It seems this celebrity wine thing isn’t going away.
Following closely on the release of Ricky Ponting’s new wines, comes another celeb drinks project backed by the same group.
This time, however, it’s not one former cricket legend involved but three. And it’s not cricket, but rugby, with a trio of celebrated ex-Wallabies involved – Adam Ashley-Cooper, Matt Giteau and Drew Mitchell.
With Ben Riggs again in the winery, and the same clever marketing folk behind the sales and branding, Backline Wines promises as much as Ponting’s.
The only question is whether the trio have as much personal involvement as Ponting (and family). I sure don’t feel it. There isn’t a notable personality to these wines beyond Ben’s own M Riggs releases.
Still, these are solid products for a celebrity wine collab, with the rugby-themed packaging is on point, plus the wines are hearty and well-priced. It is all well targeted at a likely market of middle/upper class rugby fans who like to drain the odd bottle of red.
My only other stumbling block? How unique is the new ‘limited release’ flagship red?
Backline Wines 295 Shiraz 2018
This is the top dog for the range, with 1,063 bottles produced, the same number of points the three made in their 295 games. Complete with waxed lid, and Tempus Two-esque golden pewter label, the packaging is bang on for the intended audience and price. Importantly, it looks expensive, which guarantees that someone will get a bottle in a black bag with a black string handle sometime soon. It’s a rich, decadent plush McLaren Vale red too. The flow of purple fruit and supportive oak is what makes this wine – it feels like flashy, blokey, big company McLaren Vale Shiraz and will win this friends where ever it goes. Riggs knows how to nail this luscious Vale style and everything aligns here. I find the acidity a bit too dominant, with that trademark tartaric lip tingle to finish, but I can’t fault the execution of this regardless, the flavour and style convincing in its big, smooth, ripe mode. It’s not quite a try under the goal posts, but definitely crossed the line (with a conversion).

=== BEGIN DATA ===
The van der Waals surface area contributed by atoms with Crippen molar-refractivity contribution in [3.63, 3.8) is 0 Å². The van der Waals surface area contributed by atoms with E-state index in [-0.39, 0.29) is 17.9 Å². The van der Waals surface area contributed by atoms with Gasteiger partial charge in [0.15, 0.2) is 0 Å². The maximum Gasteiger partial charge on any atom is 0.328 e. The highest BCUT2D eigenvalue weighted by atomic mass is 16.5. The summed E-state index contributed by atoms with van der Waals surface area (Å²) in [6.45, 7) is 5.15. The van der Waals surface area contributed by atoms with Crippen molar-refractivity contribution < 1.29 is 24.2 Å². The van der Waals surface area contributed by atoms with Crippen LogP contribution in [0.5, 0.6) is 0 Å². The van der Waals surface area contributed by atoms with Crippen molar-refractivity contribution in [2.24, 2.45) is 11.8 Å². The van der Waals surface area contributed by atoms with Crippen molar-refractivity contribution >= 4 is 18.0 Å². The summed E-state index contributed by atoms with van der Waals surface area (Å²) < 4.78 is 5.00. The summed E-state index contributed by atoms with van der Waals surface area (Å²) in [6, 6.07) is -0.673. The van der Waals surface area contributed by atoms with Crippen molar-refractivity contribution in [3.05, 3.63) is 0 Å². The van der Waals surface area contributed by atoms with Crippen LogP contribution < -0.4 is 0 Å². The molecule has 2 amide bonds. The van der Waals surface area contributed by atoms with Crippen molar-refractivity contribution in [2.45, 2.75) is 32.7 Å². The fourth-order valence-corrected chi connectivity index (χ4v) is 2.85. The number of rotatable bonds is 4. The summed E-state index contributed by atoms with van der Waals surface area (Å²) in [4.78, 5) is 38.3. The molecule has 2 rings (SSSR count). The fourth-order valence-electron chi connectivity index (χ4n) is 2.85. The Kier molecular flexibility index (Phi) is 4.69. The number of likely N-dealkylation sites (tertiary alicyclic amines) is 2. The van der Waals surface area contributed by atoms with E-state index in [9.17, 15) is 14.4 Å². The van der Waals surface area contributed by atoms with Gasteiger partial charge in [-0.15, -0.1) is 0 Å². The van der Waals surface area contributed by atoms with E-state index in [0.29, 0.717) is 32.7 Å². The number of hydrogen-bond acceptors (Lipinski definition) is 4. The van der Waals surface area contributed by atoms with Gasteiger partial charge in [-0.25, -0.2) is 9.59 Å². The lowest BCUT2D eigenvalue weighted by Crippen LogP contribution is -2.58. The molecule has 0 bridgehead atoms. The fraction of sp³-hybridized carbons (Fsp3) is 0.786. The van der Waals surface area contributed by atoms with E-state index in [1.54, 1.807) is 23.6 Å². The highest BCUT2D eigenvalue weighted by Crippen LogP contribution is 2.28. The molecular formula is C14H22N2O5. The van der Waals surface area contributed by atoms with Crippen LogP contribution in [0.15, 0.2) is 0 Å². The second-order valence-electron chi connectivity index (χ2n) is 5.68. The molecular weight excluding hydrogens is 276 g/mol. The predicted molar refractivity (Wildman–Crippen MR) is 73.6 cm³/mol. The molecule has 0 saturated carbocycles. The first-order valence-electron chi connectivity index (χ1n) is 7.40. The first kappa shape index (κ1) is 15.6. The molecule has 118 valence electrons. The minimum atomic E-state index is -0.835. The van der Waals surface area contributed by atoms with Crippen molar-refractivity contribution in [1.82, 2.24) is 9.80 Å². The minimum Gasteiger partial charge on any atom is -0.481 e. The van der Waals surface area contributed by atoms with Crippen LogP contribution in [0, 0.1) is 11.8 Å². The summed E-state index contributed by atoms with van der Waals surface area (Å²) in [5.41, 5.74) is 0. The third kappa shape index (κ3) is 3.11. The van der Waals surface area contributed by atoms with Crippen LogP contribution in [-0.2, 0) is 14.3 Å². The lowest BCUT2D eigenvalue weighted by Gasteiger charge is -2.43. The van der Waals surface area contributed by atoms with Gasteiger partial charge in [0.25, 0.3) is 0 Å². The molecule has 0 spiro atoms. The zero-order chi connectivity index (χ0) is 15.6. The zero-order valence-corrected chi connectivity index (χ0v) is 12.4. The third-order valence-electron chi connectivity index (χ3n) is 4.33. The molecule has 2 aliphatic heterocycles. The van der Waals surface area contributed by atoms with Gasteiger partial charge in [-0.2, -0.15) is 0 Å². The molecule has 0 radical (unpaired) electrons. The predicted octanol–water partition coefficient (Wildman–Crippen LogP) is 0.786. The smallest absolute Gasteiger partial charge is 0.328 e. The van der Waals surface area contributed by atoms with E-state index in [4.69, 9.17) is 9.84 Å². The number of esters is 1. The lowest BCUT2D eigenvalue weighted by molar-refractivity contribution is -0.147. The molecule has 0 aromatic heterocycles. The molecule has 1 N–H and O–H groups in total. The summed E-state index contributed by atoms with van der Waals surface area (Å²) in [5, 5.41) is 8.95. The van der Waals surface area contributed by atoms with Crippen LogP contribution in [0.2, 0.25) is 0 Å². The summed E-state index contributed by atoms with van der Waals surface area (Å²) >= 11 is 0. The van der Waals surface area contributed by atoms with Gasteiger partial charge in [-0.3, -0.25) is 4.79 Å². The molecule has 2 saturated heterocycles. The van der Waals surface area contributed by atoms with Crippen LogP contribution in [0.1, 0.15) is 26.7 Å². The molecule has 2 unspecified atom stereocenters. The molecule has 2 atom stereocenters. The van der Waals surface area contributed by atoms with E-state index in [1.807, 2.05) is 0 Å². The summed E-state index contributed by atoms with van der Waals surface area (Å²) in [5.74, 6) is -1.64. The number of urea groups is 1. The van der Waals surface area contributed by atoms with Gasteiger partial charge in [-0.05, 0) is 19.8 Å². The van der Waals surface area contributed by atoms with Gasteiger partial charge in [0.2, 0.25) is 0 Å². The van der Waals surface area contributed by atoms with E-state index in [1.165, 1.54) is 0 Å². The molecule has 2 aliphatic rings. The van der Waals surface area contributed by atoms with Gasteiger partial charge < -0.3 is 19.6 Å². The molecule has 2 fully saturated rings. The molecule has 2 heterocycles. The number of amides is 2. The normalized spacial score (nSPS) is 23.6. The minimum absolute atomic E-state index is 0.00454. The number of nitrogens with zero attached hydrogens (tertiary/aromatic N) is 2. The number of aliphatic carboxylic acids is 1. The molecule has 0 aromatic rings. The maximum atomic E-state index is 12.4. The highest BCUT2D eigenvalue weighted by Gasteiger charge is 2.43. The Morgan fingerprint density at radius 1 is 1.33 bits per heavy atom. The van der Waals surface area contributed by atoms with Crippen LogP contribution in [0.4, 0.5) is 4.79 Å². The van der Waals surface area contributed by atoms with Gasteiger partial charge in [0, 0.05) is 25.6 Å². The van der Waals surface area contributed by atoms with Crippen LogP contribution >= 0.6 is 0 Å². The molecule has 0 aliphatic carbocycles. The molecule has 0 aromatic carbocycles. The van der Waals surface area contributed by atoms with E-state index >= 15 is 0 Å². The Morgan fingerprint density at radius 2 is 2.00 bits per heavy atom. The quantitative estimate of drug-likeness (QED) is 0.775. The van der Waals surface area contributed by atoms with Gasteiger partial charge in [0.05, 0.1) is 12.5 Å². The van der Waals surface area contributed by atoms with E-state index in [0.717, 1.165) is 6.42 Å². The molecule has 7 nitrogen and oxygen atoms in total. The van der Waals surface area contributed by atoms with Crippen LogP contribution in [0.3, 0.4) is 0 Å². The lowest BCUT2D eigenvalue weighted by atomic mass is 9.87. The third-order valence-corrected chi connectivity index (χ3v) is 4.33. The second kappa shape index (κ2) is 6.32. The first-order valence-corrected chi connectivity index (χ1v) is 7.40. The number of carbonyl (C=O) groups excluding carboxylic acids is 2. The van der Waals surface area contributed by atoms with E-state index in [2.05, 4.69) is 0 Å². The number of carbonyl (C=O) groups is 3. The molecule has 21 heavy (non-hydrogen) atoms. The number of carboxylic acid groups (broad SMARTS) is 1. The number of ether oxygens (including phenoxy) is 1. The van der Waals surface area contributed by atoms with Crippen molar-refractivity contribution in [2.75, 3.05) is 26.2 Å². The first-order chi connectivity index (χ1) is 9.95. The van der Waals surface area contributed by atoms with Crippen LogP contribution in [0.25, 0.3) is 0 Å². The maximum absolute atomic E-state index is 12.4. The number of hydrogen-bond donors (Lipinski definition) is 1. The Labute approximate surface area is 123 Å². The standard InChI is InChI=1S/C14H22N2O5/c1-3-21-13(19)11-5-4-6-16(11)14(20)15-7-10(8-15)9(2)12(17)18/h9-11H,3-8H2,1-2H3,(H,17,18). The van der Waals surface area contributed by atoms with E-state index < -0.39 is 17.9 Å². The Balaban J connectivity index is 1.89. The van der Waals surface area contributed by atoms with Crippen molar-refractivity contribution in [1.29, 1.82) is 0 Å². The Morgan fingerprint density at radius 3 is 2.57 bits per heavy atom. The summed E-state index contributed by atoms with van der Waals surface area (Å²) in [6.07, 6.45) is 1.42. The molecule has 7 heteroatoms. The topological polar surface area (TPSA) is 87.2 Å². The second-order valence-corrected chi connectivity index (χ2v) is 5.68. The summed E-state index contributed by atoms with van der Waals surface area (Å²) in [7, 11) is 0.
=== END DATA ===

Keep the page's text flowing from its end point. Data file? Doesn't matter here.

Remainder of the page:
There is just one niggle – read the tasting notes for this Backline Shiraz first (here). Ok, now read the tasting notes for the (also $50 RRP) Mr Riggs JFR Shiraz (here). So, hey, were there really 1,063 bottles produced, or just labelled under Backline Wines? And did the boys have any input in it? This isn’t a gotcha moment, as the wine is clever. But how limited is it really?
Best drinking: over the next fifteen years. 18/20, 93/100. 14.5%, $50. Would I buy it? Not my preferred style, so not personally. But lovers of big reds likely will lap it up.
Backline Wines Block Raiders Shiraz 2018
Langhorne Creek Shiraz. Fun to place this up against the 295. It’s less molten rich, definitely more restrained and less obvious wine, with dark berries tending more red than luscious purple fruit and more natural acidity. Indeed there’s mint and meaty bits too, giving a more mid weight mode. It’s good solid hearty Shiraz, if a bit raw at the edges. Mr dependable. Best drinking: over the next decade. 17.5/20, 91/100. 14.5%, $23.16 direct from the website. Would I buy it? Not quite my thing either. But will find friends, especially at this price.
Backline Wines Je Fais Cabernet Blend 2018
Also Langhorne Creek. Minty. Tart and rather ungenerous red. It gets more pleasant as it carries along but the warm tarry and astringent tannins to finish paint a less flattering picture. Long and hearty enough but much lesser for this range – it’s just a bit gruff and clumsy. Best drinking: over the next decade. 16.8/20? 89/100. 14%, $23.16 direct. Would I buy it? No.
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How about the website testimonials from the likes of Heston Blumenthal and Buddy Franklin? Then go to The King’s Creed range from the same group where Matt Moran and Mike Bennie get in on the act, amongst others.
Matey. Chummy. The worst of wine marketing aimed at people with more dollars than sense. Truly sickening.